Travel is so many things – it’s exciting, thrilling, invigorating, profound, scary, educational, soul-stirring and sometimes life-changing too. But it can also be surprising. A lot of travelers think they know everything there is about travel, but do they really? Scratch beneath the surface and there are a lot of things that could surprise even the most avid travelers.
What’s more, there are secrets that you can unveil even via virtual travel. You just need to look carefully. Therefore, to whet your travel appetite and make you aware of what you might have missed during your travels, we have curated a list of fun facts about travel that you can make sure to check out the next time. Let’s jump right in!
- A free wine fountain can be found in the small Italian town of Ortona. The “free for the public” fountain at Dora Sarchese Winery opened primarily to serve visitors to the Camino di San Tommaso. It’s not the first public wine fountain in Italy; for its annual carnival, Venice has a fountain in St Mark’s Square. Even, the one in Ortona is open all year, and while the winery won’t say what kind of wine is flowing through the fountain, travelers who’ve been there have given it a big thumbs up!
- The shortest commercial flight in Scotland’s Orkney Islands, between the neighboring islands of Westray and Papa Westray, takes just one and a half minutes. The fastest flight time ever recorded was less than 50 seconds.
- When visiting Canada, there’s a fair chance you’ll see a lake or two. In reality, there are over three million lakes in the country. That equates to 60% of the world’s total.
- Taumatawhakatangihangakoauauotamateaturipukakapikimaungahoronukupokaiwhenuakitanatahu, New Zealand’s longest single-word place name, is the world’s longest.
- Firewalking is an old Fijian custom dating back over 500 years. The ability to walk on fire comes from a Fijian legend. Firewalking is now considered a sacred practise. Many visitors to Fiji can to see one of these firewalking ceremonies first-hand.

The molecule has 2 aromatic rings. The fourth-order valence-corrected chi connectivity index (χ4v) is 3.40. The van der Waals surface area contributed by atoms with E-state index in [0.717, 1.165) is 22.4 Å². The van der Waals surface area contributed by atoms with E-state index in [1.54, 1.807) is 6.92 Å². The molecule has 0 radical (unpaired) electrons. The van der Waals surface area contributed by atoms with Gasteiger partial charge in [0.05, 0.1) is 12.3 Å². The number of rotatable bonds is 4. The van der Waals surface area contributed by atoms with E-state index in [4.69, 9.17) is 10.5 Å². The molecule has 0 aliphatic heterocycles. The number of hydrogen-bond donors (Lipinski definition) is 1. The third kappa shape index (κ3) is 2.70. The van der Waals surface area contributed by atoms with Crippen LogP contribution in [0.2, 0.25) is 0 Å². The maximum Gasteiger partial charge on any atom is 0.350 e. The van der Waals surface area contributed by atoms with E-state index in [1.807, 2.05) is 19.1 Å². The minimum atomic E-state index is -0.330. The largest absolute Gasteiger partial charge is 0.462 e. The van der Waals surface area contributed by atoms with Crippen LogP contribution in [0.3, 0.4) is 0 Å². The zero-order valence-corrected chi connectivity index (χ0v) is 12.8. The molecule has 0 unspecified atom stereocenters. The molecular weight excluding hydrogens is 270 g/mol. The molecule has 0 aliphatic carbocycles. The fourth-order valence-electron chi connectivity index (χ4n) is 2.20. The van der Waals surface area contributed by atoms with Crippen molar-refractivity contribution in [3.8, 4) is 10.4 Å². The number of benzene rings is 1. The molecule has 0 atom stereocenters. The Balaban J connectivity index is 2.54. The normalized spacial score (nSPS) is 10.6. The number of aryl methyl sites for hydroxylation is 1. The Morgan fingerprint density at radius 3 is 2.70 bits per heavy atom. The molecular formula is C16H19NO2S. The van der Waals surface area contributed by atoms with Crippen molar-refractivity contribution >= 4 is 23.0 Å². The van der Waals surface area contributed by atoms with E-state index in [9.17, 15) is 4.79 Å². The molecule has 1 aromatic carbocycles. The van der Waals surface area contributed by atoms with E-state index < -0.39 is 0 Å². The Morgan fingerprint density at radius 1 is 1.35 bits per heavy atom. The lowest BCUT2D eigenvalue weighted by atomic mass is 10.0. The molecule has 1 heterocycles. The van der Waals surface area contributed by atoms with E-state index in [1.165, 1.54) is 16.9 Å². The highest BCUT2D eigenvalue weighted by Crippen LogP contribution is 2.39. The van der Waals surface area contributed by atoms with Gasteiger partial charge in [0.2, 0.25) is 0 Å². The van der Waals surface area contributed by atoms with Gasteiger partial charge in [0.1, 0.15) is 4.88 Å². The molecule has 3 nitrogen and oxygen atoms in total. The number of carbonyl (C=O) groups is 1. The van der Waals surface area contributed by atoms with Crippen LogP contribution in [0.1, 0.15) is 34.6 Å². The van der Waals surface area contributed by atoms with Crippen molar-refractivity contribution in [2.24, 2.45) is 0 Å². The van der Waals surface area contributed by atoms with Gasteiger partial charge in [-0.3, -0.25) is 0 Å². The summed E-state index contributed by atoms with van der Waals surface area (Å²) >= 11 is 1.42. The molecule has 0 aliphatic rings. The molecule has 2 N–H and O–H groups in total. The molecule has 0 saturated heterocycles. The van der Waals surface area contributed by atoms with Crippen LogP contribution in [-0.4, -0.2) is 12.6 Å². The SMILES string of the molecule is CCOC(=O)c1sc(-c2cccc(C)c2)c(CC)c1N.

- The workers who built the Ming dynasty sections of the Great Wall of China, mixed a paste of sticky rice flour and slaked lime, which was the standard ingredient in mortar, the workable paste used to bind building blocks. The sticky rice mortar held the bricks together so firmly that even today, weeds can’t grow in many areas. Doesn’t this make the Great Wall of China even more interesting?
- Every day, India’s trains carry approximately 23 million passengers.
- That’s Australia’s entire population. In addition, the tracks from India’s railway network could circle the globe one and a half times if laid out in a single line.
- Alaska is the country’s westernmost and easternmost province. Alaska’s Aleutian Islands are west of the 180th Meridian (the dividing line between the eastern and western hemispheres), making it the only U.S state with a portion of its territory in the eastern hemisphere.
- You thought pineapple was a strange topping for pizzas? Wonder how you will react when you’re served Banana-topped pizzas in Sweden! Banana is a popular pizza topping there and is often paired with curry powder.
- Over 820 languages are spoken in Papua New Guinea, or 12% of the world’s total.
- Are you a beach baby? Then, Australia’s the place for you. Australia has over 10,000 beaches. If inclined you could visit a new beach every day for over 27 years.
- A trip to Antarctica is quite rare for most people. More than tourists, one can find meteorites there. 90 per cent of all meteorites are found there.
- Rocks are used as currency on the island of Yap, which is part of Micronesia. The value of each rock is determined by its size and history (where it came from). Despite the fact that U.S dollars are now widely used on the island for daily purchases, rocks are still used for ceremonial transactions (during weddings, for example). Turmeric, shells, and fabric are also used as official currency in Yap.
- The minarets of the Taj Mahal lean outwards slightly. This was done deliberately to ensure that if the structure collapsed the minarets would fall away from the central tomb, and not destroy it.
If this piqued your interest and you still want to stay on the safer side and travel when the pandemic situation has settled down, then you can even check out these travel ‘secrets’ via virtual travel.